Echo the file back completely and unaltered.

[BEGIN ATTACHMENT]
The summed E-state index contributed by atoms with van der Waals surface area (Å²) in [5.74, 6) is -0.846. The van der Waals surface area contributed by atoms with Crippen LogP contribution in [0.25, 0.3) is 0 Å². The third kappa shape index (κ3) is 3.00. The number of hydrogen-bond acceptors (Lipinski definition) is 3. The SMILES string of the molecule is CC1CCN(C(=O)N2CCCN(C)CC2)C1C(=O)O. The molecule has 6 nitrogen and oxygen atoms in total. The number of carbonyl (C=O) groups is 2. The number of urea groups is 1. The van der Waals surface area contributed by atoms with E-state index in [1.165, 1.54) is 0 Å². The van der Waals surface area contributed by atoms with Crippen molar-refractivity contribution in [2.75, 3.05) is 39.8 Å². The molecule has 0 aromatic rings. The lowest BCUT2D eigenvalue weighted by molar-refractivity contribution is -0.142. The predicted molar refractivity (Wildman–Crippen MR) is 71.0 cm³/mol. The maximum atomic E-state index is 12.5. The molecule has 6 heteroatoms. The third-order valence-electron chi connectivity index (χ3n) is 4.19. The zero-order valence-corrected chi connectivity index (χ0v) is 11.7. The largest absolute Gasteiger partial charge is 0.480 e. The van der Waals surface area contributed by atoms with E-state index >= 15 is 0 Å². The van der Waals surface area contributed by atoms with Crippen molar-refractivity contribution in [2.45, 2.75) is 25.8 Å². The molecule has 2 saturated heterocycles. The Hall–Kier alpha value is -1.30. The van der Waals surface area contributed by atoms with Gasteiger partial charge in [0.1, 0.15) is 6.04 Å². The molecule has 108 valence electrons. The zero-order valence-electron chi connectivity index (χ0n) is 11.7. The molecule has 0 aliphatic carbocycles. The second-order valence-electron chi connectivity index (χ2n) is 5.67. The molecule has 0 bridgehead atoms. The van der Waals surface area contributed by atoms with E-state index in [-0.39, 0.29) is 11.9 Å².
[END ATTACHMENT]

The summed E-state index contributed by atoms with van der Waals surface area (Å²) in [5.74, 6) is -0.846. The van der Waals surface area contributed by atoms with Crippen LogP contribution in [0.25, 0.3) is 0 Å². The third kappa shape index (κ3) is 3.00. The number of hydrogen-bond acceptors (Lipinski definition) is 3. The SMILES string of the molecule is CC1CCN(C(=O)N2CCCN(C)CC2)C1C(=O)O. The molecule has 6 nitrogen and oxygen atoms in total. The number of carbonyl (C=O) groups is 2. The number of urea groups is 1. The van der Waals surface area contributed by atoms with E-state index in [1.165, 1.54) is 0 Å². The van der Waals surface area contributed by atoms with Crippen molar-refractivity contribution in [2.75, 3.05) is 39.8 Å². The molecule has 0 aromatic rings. The lowest BCUT2D eigenvalue weighted by molar-refractivity contribution is -0.142. The predicted molar refractivity (Wildman–Crippen MR) is 71.0 cm³/mol. The maximum atomic E-state index is 12.5. The molecule has 6 heteroatoms. The third-order valence-electron chi connectivity index (χ3n) is 4.19. The zero-order valence-corrected chi connectivity index (χ0v) is 11.7. The largest absolute Gasteiger partial charge is 0.480 e. The van der Waals surface area contributed by atoms with E-state index >= 15 is 0 Å². The van der Waals surface area contributed by atoms with Crippen molar-refractivity contribution in [2.45, 2.75) is 25.8 Å². The molecule has 2 saturated heterocycles. The Hall–Kier alpha value is -1.30. The van der Waals surface area contributed by atoms with Gasteiger partial charge in [0.1, 0.15) is 6.04 Å². The molecule has 108 valence electrons. The zero-order valence-electron chi connectivity index (χ0n) is 11.7. The molecule has 0 aliphatic carbocycles. The second-order valence-electron chi connectivity index (χ2n) is 5.67. The molecule has 0 bridgehead atoms. The van der Waals surface area contributed by atoms with E-state index in [-0.39, 0.29) is 11.9 Å².